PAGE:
I’ve been busily organising the speaker schedule for the next few months, and am keen to share the details of an exciting programme.
Minimum Wage with Sam Bowman
Sam Bowman is a well-known figure at the Adam Smith Institute and recently appeared as the “right-leaning think tank” bogeyman on a somewhat biased BBC World Service programme to debate the minimum wage with “principal of Hertford College in Oxford” Will Hutton. Despite the anchor woman’s best efforts Sam made it clear that the empirical evidence is stronger than some believe and that imposing a minimum is also a moral problem. This will be a great opportunity to hear his arguments in full.
March 6th at the Rose and Crown
Political Marketing on Social Media with Rob Waller
Rob is the social media entrepreneur who invented the “Fakers App” which embarrassed Barack Obama (and host of other well-known figures) who all seemed to have a larger twitter following than they rightly should. His particular thing is making interesting use of data to produce better business outcomes. He’ll be explaining some of the basic (and not so basic) ways to use social media marketing and how they apply to the field of politics.
Rob also founded this Meetup, obviously, so remember to buy him a drink!
April 3rd at the Rose and Crown.
The Libertarians of the English Revolution 1647-1649 with Richard Carey
Richard Carey © Brian Micklethwait
Richard Carey is a regular at the Rose and Crown, a Libertarian Home author, a passionate historian and a very smart guy. This talk has been trialed at Brian’s Fridays and I found it to be a fascinating and detailed account of the time, it’s epistemological fancies, the political debate and a fateful regicide.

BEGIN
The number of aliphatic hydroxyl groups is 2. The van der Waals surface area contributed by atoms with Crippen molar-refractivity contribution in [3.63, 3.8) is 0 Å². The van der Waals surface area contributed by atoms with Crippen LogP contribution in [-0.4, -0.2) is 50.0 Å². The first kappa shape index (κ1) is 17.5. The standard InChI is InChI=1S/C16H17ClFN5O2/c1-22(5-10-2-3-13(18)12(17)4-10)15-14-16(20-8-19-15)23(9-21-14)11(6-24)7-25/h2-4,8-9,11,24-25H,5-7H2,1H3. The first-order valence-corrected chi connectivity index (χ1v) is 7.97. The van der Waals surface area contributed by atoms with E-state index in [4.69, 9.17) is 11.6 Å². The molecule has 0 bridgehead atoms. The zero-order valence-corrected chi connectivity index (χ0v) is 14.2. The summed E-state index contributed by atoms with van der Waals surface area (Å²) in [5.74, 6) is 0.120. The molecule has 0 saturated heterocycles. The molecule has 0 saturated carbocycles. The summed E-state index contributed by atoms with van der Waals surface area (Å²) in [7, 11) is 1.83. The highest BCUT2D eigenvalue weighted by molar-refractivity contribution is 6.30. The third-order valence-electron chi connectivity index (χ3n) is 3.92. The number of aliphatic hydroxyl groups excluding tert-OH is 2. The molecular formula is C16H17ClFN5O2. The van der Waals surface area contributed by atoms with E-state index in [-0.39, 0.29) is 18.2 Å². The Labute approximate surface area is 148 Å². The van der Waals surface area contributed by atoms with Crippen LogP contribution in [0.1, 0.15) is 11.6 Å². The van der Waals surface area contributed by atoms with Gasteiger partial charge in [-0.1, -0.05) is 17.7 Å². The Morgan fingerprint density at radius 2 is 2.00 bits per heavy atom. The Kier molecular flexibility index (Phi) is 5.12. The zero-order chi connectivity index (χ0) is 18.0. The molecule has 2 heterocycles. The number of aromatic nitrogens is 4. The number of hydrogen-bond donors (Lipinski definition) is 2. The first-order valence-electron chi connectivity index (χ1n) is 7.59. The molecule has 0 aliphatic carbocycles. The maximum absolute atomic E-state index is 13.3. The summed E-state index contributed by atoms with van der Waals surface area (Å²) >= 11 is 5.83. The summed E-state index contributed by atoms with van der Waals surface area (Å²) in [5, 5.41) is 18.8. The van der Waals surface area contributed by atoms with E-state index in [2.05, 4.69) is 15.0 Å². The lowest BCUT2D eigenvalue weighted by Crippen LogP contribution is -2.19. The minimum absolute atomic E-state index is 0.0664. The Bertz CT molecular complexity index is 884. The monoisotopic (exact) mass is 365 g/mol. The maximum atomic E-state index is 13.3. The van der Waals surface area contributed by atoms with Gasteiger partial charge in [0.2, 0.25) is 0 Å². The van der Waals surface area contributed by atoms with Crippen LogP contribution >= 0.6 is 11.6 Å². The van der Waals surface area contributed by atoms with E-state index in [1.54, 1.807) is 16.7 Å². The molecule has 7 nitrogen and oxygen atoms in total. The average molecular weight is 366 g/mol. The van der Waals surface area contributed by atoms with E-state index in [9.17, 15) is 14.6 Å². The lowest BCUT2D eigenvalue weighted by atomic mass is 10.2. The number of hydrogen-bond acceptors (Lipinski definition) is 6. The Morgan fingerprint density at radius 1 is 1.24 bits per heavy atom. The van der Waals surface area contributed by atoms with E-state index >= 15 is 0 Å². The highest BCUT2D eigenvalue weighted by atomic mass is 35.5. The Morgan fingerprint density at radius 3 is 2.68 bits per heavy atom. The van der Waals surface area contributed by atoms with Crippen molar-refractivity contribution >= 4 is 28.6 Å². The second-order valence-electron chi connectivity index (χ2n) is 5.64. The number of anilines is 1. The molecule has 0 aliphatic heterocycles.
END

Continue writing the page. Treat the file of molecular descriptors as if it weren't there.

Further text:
May 1st at the Rose and Crown.
No speaker, but an opportunity to enjoy the sunshine in the beer garden with like-minded company. If you have any unused books or other literature that you are done with and wish to pass on, then bring them along to the Rose and Crown on June 5th.
As usual, all the speaker events will be video recorded and made available here, where the discussion can continue. I am also working on ways to make Q&As available. These are considerably more work to edit and it may involve changes to how the Q&As are run. I don’t like to mess with a winning formula but people have made it quite clear that the Q&As are interesting to them so a bit of experimenting will be going on.
Friends of liberty, I humbly request your help!
I have decided to embark upon the exciting new challenge of writing a book on libertarianism, introducing the ideas of liberty and the errors of collectivism to a British audience through the medium of Austrian economics, conceptual explanation and historical illustration.
An extract from my proposed introduction reads:
The book’s approach is to take a topic of popular debate, make the case for freedom in that particular area before going on to address the most common objections. The format was inspired by my legal background and belief that it is only by overcoming objections in the popular mind can libertarians ever hope to affect real change in the political arena.